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Herber, V; Labmayr, V; Sommer, NG; Marek, R; Wittig, U; Leithner, A; Seibert, F; Holweg, P.
Can Hardware Removal be Avoided Using Bioresorbable Mg-Zn-Ca Screws After Medial Malleolar Fracture Fixation? Mid-Term Results of a First-In-Human Study.
Injury. 2022; 53(3):1283-1288 Doi: 10.1016/j.injury.2021.10.025
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Führende Autor*innen der Med Uni Graz
Herber Valentin
Co-Autor*innen der Med Uni Graz
Holweg Patrick
Labmayr Viktor
Leithner Andreas
Marek Romy Linda
Seibert Franz
Sommer Nicole
Wittig Ulrike

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Ankle is the most common site of hardware removal, mainly performed within 12 months of the primary surgery. The prominence of the metallic hardware is a frequent cause of pain after fracture fixation. Over the last decade, the development of bioresorbable materials based on magnesium (Mg) has increased. Bioresorbable metals aim to avoid a second surgery for hardware removal. METHODS: Twenty patients with isolated, bimalleolar, or trimalleolar ankle fractures were treated with bioresorbable screws made of Mg, 0.45wt% calcium (Ca) and 0.45wt% zinc (Zn) (ZX00). Patient-reported outcome measures (PROMs) including visual analogue scale (VAS) for pain, the presence of complications 6 and 12 months after surgery and the AOFAS scale after 12 months were reported. The functional outcomes were analysed through the range of motion (ROM) of the ankle joint with a standard goniometer. Degradation products and the bioresorbability of the screws were evaluated using plane radiographs. RESULTS: One patient was lost to follow-up. All patients were free of pain, no complications, shoe conflict or misalignement were reported after 12 months of follow-up. No Mg screws were surgically removed. An additional fixation of the distal fibula or the dorsal tibial fragment with conventional titanium implants (Ti) was performed in 17 patients. Within 12 months after primary refixation, 12 of these patients (71%) underwent a second surgery for Ti hardware removal. The mean AOFAS score was 89.8±7.1 and the difference between the treated and the non-treated site in the ROM of the talocrural joint was 2°±11° after 12 months. Radiolucent areas around the screws were attributed to degradation and did not affect clinical or functional outcomes. After one year, the Mg screw heads could not be detected in the plane radiographs of 17 patients which suggests that the majority of the screw head is degraded without introducing adverse reactions. CONCLUSIONS: At 6 and 12 months, the bioresorbable Mg screws show excellent PROMs without complications or need for screw removal. The resorbability of the screw heads in most of the patients after one year could also provide an advantage over conventional bio-inert implants by avoiding related skin irritation due for instance to shoe conflict.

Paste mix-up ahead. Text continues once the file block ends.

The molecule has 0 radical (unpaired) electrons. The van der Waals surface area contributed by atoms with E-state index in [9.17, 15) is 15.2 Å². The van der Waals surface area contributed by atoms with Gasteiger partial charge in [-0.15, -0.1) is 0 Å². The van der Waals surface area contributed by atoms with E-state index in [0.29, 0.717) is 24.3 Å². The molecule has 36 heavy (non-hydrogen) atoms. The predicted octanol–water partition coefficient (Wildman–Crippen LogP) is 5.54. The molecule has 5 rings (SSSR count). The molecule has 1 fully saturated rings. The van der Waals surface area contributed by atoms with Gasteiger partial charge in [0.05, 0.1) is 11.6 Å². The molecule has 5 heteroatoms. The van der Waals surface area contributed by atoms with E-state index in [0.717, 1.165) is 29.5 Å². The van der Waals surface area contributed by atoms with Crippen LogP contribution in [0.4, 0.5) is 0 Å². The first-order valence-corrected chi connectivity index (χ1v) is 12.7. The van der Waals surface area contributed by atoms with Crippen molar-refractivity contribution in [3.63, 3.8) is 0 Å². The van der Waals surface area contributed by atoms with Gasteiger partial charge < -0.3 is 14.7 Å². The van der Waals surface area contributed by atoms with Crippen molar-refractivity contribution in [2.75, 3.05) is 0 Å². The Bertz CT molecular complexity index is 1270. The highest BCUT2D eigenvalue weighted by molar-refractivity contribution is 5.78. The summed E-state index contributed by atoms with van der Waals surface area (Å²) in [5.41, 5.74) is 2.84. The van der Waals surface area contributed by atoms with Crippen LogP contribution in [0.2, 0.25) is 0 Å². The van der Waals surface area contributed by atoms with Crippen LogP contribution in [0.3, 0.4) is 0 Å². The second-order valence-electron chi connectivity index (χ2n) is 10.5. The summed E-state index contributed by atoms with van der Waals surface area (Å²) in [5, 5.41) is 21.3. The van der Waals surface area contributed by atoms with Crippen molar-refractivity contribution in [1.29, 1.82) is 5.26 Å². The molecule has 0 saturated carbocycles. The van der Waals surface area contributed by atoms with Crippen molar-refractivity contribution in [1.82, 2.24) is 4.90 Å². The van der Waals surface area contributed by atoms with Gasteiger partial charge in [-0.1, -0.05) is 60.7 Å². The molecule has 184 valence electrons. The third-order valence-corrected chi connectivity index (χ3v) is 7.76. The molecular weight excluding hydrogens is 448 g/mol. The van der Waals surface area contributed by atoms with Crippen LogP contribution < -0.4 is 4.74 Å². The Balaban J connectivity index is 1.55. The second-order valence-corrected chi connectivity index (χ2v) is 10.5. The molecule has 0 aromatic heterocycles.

Find related publications in this database (using NLM MeSH Indexing)
Absorbable Implants - administration & dosage
Ankle Fractures - diagnostic imaging, surgery
Bone Screws - administration & dosage
Calcium - administration & dosage
Fracture Fixation, Internal - methods
Humans - administration & dosage
Magnesium - administration & dosage
Retrospective Studies - administration & dosage
Treatment Outcome - administration & dosage
Zinc - administration & dosage

Find related publications in this database (Keywords)
Bioresorbable Material
Magnesium -Based Implant
Medial Malleolar
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